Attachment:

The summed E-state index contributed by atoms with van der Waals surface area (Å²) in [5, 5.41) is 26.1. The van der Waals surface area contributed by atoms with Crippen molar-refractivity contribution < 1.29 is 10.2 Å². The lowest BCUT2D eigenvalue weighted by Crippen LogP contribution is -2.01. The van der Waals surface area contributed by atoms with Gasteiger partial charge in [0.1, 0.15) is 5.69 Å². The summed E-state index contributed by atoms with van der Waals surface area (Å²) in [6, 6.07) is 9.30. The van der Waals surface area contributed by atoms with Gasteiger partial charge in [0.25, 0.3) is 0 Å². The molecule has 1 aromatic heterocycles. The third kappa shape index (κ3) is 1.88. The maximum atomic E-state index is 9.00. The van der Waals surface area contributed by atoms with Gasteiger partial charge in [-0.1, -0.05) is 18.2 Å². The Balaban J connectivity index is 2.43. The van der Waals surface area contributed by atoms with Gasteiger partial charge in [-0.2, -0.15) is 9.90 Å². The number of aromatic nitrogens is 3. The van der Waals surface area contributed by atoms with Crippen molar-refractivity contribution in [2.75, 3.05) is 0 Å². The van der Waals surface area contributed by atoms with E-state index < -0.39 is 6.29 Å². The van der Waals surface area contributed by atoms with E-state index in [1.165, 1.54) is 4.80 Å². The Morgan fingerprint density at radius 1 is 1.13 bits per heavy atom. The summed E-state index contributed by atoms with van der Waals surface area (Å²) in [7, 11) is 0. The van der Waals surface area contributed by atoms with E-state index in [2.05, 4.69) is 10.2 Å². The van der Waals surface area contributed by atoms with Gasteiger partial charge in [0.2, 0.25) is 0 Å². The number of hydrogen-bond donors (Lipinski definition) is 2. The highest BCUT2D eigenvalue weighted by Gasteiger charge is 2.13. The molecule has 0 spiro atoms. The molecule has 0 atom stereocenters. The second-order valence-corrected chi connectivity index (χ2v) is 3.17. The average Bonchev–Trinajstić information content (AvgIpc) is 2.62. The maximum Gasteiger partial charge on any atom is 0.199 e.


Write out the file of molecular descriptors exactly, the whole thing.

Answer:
The summed E-state index contributed by atoms with van der Waals surface area (Å²) in [5, 5.41) is 26.1. The van der Waals surface area contributed by atoms with Crippen molar-refractivity contribution < 1.29 is 10.2 Å². The lowest BCUT2D eigenvalue weighted by Crippen LogP contribution is -2.01. The van der Waals surface area contributed by atoms with Gasteiger partial charge in [0.1, 0.15) is 5.69 Å². The summed E-state index contributed by atoms with van der Waals surface area (Å²) in [6, 6.07) is 9.30. The van der Waals surface area contributed by atoms with Gasteiger partial charge in [0.25, 0.3) is 0 Å². The molecule has 1 aromatic heterocycles. The third kappa shape index (κ3) is 1.88. The maximum atomic E-state index is 9.00. The van der Waals surface area contributed by atoms with Gasteiger partial charge in [-0.1, -0.05) is 18.2 Å². The Balaban J connectivity index is 2.43. The van der Waals surface area contributed by atoms with Gasteiger partial charge in [-0.2, -0.15) is 9.90 Å². The number of aromatic nitrogens is 3. The van der Waals surface area contributed by atoms with Crippen molar-refractivity contribution in [2.75, 3.05) is 0 Å². The van der Waals surface area contributed by atoms with E-state index < -0.39 is 6.29 Å². The van der Waals surface area contributed by atoms with E-state index in [1.165, 1.54) is 4.80 Å². The Morgan fingerprint density at radius 1 is 1.13 bits per heavy atom. The summed E-state index contributed by atoms with van der Waals surface area (Å²) in [7, 11) is 0. The van der Waals surface area contributed by atoms with E-state index in [2.05, 4.69) is 10.2 Å². The van der Waals surface area contributed by atoms with Gasteiger partial charge in [0.2, 0.25) is 0 Å². The number of hydrogen-bond donors (Lipinski definition) is 2. The highest BCUT2D eigenvalue weighted by Gasteiger charge is 2.13. The molecule has 0 spiro atoms. The molecule has 0 atom stereocenters. The second-order valence-corrected chi connectivity index (χ2v) is 3.17. The average Bonchev–Trinajstić information content (AvgIpc) is 2.62. The maximum Gasteiger partial charge on any atom is 0.199 e.